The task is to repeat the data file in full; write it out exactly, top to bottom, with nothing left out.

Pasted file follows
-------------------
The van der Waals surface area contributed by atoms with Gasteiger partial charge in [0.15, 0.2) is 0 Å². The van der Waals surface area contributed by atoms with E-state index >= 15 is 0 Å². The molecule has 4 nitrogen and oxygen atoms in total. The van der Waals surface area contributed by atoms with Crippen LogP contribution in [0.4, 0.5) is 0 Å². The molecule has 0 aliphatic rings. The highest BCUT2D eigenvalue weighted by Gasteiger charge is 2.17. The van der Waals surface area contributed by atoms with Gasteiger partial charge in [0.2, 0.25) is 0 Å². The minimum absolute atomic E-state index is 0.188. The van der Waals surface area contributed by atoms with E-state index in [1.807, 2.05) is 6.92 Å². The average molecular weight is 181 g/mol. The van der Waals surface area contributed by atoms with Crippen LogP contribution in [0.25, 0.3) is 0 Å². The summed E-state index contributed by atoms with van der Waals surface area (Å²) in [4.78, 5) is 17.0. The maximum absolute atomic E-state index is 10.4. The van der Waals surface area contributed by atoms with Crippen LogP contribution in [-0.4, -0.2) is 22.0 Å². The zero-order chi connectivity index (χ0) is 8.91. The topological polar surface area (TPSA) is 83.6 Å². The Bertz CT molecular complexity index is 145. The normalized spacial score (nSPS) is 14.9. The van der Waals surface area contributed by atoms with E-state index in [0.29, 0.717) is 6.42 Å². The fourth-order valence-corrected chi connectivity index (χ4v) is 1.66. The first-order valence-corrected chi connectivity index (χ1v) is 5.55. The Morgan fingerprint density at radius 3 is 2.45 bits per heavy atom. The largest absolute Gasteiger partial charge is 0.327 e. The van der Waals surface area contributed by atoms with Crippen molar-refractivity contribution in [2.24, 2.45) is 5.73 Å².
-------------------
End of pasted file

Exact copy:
The van der Waals surface area contributed by atoms with Gasteiger partial charge in [0.15, 0.2) is 0 Å². The van der Waals surface area contributed by atoms with E-state index >= 15 is 0 Å². The molecule has 4 nitrogen and oxygen atoms in total. The van der Waals surface area contributed by atoms with Crippen LogP contribution in [0.4, 0.5) is 0 Å². The molecule has 0 aliphatic rings. The highest BCUT2D eigenvalue weighted by Gasteiger charge is 2.17. The van der Waals surface area contributed by atoms with Gasteiger partial charge in [0.2, 0.25) is 0 Å². The minimum absolute atomic E-state index is 0.188. The van der Waals surface area contributed by atoms with E-state index in [1.807, 2.05) is 6.92 Å². The average molecular weight is 181 g/mol. The van der Waals surface area contributed by atoms with Crippen LogP contribution in [0.25, 0.3) is 0 Å². The summed E-state index contributed by atoms with van der Waals surface area (Å²) in [4.78, 5) is 17.0. The maximum absolute atomic E-state index is 10.4. The van der Waals surface area contributed by atoms with Crippen LogP contribution in [-0.4, -0.2) is 22.0 Å². The zero-order chi connectivity index (χ0) is 8.91. The topological polar surface area (TPSA) is 83.6 Å². The Bertz CT molecular complexity index is 145. The normalized spacial score (nSPS) is 14.9. The van der Waals surface area contributed by atoms with E-state index in [0.29, 0.717) is 6.42 Å². The fourth-order valence-corrected chi connectivity index (χ4v) is 1.66. The first-order valence-corrected chi connectivity index (χ1v) is 5.55. The Morgan fingerprint density at radius 3 is 2.45 bits per heavy atom. The largest absolute Gasteiger partial charge is 0.327 e. The van der Waals surface area contributed by atoms with Crippen molar-refractivity contribution in [2.24, 2.45) is 5.73 Å².